How to get a Private Mortgage

While it’s possible for consumers to directly access some private mortgages, most borrowers looking for these types of funds go through a mortgage broker who has connections to a wide variety of private mortgages and investors.

To find a mortgage broker, try asking for recommendations from other real estate investors or check with your bank to see if they know any brokers who deal with private funds. Once you’ve found someone, asking lots of questions and making sure they have adequate experience.

A client should interview several mortgage associates and see what kind of history they have in private lending and then, just like they would with any trade, they should do their due diligence in determining how good the mortgage broker is at Private mortgages.

After you’ve nailed down a mortgage broker, they will want to know the purpose of your loan (purchase, consolidation, bridge financing, construction, etc.), the plausibility of the loan (as determined by details on the loan application) and your chances of being able to make the loan payments on time. They will structure the deal and help plan an exit strategy so the borrower won’t have to stay in a private mortgage for a long period of time. It’s also important to note that some private mortgages will renew after a one- or two-year term if the payments are good and the borrower needs to stay in the mortgage for longer.

Whatever the scenario, borrowers of private mortgages need to be aware that the extra costs will need to be considered before proceeding. If it is because of bad credit that you using a private mortgage then you must also take steps to fix the credit issue before the end of the term. Brokers for Life works closely with Parley Consulting to help our clients get back on the right financial track and get into a regular mortgage when they are done.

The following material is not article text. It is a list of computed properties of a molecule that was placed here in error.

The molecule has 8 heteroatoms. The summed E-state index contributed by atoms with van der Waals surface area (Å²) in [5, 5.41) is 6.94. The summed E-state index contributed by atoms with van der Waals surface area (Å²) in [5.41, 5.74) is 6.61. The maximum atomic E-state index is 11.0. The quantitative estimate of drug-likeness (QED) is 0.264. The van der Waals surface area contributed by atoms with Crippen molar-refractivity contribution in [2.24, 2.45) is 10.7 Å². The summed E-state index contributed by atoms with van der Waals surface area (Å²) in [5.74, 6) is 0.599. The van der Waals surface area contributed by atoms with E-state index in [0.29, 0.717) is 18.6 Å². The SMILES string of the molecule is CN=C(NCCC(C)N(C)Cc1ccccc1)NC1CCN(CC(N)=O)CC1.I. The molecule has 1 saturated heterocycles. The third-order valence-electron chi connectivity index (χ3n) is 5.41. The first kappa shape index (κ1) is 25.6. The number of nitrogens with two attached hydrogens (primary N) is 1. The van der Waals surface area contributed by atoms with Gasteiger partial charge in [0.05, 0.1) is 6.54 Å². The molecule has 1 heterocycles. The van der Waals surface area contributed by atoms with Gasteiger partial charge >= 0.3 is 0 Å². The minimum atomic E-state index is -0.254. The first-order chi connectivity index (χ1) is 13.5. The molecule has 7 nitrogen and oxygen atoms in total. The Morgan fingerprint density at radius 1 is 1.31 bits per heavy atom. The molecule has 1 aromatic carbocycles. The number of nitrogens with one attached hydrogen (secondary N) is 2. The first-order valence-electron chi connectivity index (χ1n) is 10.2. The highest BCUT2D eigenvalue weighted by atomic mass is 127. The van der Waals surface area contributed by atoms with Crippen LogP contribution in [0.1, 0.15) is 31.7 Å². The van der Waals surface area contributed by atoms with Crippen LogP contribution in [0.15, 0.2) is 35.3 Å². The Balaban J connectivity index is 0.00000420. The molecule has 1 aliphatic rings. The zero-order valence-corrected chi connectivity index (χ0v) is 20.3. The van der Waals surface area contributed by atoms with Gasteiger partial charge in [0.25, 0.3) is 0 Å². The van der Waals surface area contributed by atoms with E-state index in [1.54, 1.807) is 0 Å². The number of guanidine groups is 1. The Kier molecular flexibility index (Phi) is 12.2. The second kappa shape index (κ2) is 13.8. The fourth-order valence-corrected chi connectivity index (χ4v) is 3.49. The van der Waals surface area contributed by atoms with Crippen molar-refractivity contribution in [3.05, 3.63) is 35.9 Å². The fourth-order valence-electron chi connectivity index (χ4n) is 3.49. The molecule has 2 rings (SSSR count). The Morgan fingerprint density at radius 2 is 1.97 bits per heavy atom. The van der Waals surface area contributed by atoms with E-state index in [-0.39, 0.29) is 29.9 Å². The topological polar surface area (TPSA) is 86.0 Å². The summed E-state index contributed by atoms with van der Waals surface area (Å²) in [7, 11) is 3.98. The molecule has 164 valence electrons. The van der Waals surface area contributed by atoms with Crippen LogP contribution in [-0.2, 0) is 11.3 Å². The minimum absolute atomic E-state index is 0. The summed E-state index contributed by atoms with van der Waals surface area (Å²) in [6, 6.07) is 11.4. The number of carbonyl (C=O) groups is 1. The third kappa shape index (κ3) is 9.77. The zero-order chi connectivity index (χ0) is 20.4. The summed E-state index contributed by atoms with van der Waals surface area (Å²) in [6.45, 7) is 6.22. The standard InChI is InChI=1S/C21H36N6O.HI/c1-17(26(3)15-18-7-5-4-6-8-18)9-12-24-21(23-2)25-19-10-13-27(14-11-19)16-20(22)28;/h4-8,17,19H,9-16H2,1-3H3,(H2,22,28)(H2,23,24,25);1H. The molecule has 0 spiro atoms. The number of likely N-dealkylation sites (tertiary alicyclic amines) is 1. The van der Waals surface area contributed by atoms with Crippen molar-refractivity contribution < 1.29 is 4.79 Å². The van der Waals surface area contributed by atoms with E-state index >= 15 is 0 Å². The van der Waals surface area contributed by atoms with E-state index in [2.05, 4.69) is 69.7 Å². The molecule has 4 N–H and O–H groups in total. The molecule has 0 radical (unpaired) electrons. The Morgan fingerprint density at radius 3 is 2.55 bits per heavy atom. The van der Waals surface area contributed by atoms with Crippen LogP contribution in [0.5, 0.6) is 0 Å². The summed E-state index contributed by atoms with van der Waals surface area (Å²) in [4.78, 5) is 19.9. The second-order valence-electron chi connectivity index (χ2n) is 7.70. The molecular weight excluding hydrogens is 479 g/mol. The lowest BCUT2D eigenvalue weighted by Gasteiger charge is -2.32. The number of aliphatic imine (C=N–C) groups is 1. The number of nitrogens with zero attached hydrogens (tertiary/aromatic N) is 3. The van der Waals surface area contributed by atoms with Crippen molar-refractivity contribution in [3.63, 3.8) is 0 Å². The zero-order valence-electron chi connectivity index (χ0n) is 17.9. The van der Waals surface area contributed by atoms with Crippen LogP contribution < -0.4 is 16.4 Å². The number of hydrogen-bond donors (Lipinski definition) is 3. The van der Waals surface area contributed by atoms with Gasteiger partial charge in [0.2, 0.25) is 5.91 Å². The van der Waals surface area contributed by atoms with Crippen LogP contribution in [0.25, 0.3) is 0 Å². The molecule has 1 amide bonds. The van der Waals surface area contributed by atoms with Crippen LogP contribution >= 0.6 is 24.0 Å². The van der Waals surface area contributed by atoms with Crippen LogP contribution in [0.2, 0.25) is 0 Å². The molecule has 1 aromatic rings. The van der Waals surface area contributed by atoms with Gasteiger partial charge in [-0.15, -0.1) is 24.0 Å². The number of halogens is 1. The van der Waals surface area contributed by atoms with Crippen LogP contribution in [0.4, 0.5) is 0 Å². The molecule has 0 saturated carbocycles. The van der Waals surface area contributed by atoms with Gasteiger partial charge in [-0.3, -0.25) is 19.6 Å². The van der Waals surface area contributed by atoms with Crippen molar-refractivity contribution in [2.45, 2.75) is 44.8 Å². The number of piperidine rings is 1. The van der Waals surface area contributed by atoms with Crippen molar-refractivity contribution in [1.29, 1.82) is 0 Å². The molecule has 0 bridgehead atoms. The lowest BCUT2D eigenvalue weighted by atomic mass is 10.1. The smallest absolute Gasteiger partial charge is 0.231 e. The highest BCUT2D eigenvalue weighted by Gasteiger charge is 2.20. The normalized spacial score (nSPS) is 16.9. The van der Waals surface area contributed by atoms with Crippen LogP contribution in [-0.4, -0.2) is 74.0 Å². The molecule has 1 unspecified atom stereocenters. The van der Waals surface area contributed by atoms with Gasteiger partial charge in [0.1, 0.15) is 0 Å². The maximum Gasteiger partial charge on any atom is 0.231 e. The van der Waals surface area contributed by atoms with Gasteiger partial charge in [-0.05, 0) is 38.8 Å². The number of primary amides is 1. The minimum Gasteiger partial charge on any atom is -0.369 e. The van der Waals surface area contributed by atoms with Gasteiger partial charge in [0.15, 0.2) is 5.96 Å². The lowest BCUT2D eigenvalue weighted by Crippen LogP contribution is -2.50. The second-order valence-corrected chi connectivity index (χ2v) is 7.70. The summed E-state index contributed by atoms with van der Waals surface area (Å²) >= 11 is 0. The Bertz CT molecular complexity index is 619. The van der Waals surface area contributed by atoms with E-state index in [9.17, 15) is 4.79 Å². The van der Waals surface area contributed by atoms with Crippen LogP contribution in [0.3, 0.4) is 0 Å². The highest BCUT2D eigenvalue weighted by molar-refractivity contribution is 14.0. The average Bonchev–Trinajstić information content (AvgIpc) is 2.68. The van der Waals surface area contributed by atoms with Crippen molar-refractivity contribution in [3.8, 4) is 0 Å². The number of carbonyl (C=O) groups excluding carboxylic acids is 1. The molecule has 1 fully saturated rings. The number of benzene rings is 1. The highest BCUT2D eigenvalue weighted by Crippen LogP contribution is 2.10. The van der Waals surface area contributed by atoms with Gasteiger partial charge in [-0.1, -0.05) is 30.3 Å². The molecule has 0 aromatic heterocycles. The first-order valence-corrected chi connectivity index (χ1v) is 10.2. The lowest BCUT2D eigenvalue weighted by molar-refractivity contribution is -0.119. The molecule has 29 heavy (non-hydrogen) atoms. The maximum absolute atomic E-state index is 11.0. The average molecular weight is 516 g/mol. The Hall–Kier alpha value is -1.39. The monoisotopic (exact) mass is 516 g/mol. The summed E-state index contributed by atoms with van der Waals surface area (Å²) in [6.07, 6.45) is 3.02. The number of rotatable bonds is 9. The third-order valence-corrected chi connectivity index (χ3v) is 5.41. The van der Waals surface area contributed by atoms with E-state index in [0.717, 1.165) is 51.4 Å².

Whatever the case, knowing the private money option is available is helpful when navigating the stricter CMHC rules and added restrictions for real estate investors and self-employed borrowers. Understanding it as a short-term solution can make the extra costs easier to swallow – especially if it means acquiring a great property that might have been out of reach without the help of a private mortgage.

Three tricks for working with private lenders:

  • Be cautious. Don’t rush when you’re signing a contract and make sure you feel comfortable with the terms. Ask questions to your broker, and if it’s a smaller private lender, don’t be afraid to ask for references. Also, make sure your lawyer reviews your contract before signing anything.
  • Plan your exit strategy. With your broker, plan how to secure other financing in a relatively short period of time – private mortgage lenders don’t want to be tied to a mortgage for more than a year or two, so the idea is to use them as a “bridge” on the way to a more traditional lender with lower interest rates.
  • Know the costs. Private mortgages and mortgage brokers will both charge fees for private deals (generally two to three per cent of the loan) and there are also legal fees. Remember to factor these costs in your budget and get percentages in writing. Also be sure to check what the exit fee (or prepayment penalty) is so you know what to expect if you decide to pay out the mortgage before the term expires. And discuss an exit strategy for your private mortgage with your mortgage broker.

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